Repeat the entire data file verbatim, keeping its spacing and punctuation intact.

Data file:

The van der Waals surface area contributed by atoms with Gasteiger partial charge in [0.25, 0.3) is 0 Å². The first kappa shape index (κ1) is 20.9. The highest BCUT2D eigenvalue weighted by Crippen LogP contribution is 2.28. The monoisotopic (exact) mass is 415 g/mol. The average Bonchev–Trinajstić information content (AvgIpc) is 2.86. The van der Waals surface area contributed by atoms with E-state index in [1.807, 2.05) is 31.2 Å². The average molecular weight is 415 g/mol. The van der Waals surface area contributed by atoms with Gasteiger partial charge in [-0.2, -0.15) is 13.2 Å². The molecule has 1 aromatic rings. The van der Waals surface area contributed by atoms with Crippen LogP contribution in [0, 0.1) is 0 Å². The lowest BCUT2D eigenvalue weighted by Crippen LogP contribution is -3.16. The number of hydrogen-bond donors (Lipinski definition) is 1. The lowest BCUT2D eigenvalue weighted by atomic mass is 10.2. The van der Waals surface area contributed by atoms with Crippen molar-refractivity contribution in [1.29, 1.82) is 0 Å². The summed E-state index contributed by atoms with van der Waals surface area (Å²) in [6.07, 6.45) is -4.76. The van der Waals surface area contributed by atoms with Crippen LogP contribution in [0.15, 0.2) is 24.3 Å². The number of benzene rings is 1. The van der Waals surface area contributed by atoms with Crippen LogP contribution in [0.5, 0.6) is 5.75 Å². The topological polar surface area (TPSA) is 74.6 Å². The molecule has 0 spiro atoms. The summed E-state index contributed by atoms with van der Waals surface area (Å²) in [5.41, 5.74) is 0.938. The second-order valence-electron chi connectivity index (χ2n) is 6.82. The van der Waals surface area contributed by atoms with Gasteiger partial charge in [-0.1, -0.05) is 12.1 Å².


The van der Waals surface area contributed by atoms with Gasteiger partial charge in [0.25, 0.3) is 0 Å². The first kappa shape index (κ1) is 20.9. The highest BCUT2D eigenvalue weighted by Crippen LogP contribution is 2.28. The monoisotopic (exact) mass is 415 g/mol. The average Bonchev–Trinajstić information content (AvgIpc) is 2.86. The van der Waals surface area contributed by atoms with E-state index in [1.807, 2.05) is 31.2 Å². The average molecular weight is 415 g/mol. The van der Waals surface area contributed by atoms with Gasteiger partial charge in [-0.2, -0.15) is 13.2 Å². The molecule has 1 aromatic rings. The van der Waals surface area contributed by atoms with Crippen LogP contribution in [0, 0.1) is 0 Å². The lowest BCUT2D eigenvalue weighted by Crippen LogP contribution is -3.16. The number of hydrogen-bond donors (Lipinski definition) is 1. The lowest BCUT2D eigenvalue weighted by atomic mass is 10.2. The van der Waals surface area contributed by atoms with Crippen molar-refractivity contribution in [1.29, 1.82) is 0 Å². The summed E-state index contributed by atoms with van der Waals surface area (Å²) in [6.07, 6.45) is -4.76. The van der Waals surface area contributed by atoms with Crippen LogP contribution in [0.15, 0.2) is 24.3 Å². The number of benzene rings is 1. The van der Waals surface area contributed by atoms with Crippen LogP contribution in [0.5, 0.6) is 5.75 Å². The topological polar surface area (TPSA) is 74.6 Å². The molecule has 0 spiro atoms. The summed E-state index contributed by atoms with van der Waals surface area (Å²) in [5.41, 5.74) is 0.938. The second-order valence-electron chi connectivity index (χ2n) is 6.82. The van der Waals surface area contributed by atoms with Gasteiger partial charge in [-0.1, -0.05) is 12.1 Å².